Do as the Dandelions Do

Preacher: Anna Lisa Gross

Scripture: John 12: 23-28

On lazy summer days we made dandelion crowns for each other, threading one end of a stem into the other. We made chains from dandelion stems, once from our front door, across the porch, across the yard, all the way to the neighbors’ front door.

We picked bouquets of yellow dandelions, and blew the seeds from white ones. Today’s scripture in the message calls us to 

Listen carefully: Unless a grain of wheat is buried in the ground, dead to the world, it is never any more than a grain of wheat. But if it is buried, it sprouts and reproduces itself many times over. In the same way, anyone who holds on to life just as it is destroys that life. But if you let it go, reckless in your love, you’ll have it forever, real and eternal.

Dandelions offer up seeds lighter than air, to float on a breeze or child’s breath – did you make a wish as you blew those seeds into their next life? If we do as the dandelions do, we let go.

Dandelion’s name in Latin is lion’s tooth, because

the plant is “as effective as a lion’s tooth” for treating certain diseases, or

leaves get jagged/toothy as the weeks go by, or

yellow flower like a lion’s mane

That yellow flower opens each morning to the sun, and closes as the sun goes down. After weeks of opening and closing each day, the flower closes a final time, dries, and dies to the world. Lacy seeds take its place and life continues. Oh does it! Dandelions might be a pain to your lawn-keeping, each plant reproduces asexually, independently, up to 5000 seeds per year, clones of parent.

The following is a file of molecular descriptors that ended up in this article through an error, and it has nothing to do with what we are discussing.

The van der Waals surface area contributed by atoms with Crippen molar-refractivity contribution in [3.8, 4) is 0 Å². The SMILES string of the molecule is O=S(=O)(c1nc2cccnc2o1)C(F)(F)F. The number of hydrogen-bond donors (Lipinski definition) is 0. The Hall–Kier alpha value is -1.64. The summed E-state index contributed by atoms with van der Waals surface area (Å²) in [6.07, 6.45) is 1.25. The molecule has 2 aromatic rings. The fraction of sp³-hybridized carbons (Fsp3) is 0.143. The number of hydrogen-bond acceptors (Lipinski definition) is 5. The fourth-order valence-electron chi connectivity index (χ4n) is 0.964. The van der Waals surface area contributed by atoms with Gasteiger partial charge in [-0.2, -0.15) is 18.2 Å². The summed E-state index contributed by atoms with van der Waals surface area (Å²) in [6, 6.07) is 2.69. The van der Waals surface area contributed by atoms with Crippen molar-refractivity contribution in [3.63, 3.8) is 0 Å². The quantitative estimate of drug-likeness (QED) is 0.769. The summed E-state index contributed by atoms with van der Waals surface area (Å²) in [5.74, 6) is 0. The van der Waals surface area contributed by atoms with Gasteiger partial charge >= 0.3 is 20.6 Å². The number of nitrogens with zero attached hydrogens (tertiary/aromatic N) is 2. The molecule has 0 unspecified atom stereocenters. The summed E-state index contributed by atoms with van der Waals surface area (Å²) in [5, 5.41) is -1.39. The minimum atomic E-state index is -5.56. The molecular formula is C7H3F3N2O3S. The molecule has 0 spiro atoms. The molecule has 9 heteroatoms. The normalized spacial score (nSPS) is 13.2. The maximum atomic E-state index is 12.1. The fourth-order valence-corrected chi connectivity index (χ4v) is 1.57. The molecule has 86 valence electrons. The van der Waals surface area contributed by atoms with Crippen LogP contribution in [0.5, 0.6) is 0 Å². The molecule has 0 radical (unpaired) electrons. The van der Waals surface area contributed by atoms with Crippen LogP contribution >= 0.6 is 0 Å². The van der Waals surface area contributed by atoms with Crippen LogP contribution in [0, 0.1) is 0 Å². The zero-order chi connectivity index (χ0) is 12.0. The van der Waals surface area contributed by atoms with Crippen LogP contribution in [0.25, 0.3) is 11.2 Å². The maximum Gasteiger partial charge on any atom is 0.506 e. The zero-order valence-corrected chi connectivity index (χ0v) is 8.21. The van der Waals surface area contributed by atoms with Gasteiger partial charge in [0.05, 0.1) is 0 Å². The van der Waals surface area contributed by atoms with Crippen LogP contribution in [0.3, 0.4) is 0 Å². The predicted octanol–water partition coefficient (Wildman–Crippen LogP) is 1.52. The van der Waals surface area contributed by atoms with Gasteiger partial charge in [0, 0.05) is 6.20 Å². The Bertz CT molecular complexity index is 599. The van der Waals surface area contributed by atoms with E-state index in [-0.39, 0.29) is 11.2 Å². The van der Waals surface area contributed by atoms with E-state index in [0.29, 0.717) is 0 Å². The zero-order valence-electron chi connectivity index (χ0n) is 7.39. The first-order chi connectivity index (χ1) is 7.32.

A grain of wheat buried, a dandelion seed blowing on the wind, sprout and reproduce again and again. Anyone who holds on to life just as it is destroys that life. But if you let it go, reckless in your love, you’ll have it forever, real and eternal.

The last year and a half challenged us. If we held on to life “just as it is” we would destroy that life. We would risk our health and others. We couldn’t continue our favorite traditions – from the little things, like getting coffee with a friend indoors, to the big things, like the weddings and holidays the way we’re used to. If we held on to life just as it is, we destroyed our living. But if we let go of what we thought *ought* to be, if we could open up, let go and keep loving, we find life, vibrant and funny and poignant life.

We’re going to do a survey: since March 2020, raise your hand if you have

sung in a virtual choir – recorded your part for Annual Conference or this congregation

Raise your hand if you have forgotten to mute your mic during a zoom when you were talking to someone in your house

Raise your hand if you have gone to a wedding, birthday party, retirement party, Easter or Thanksgiving on zoom or google hangouts or one of those

Raise your hand if you have gone to work or a church meeting in your pajamas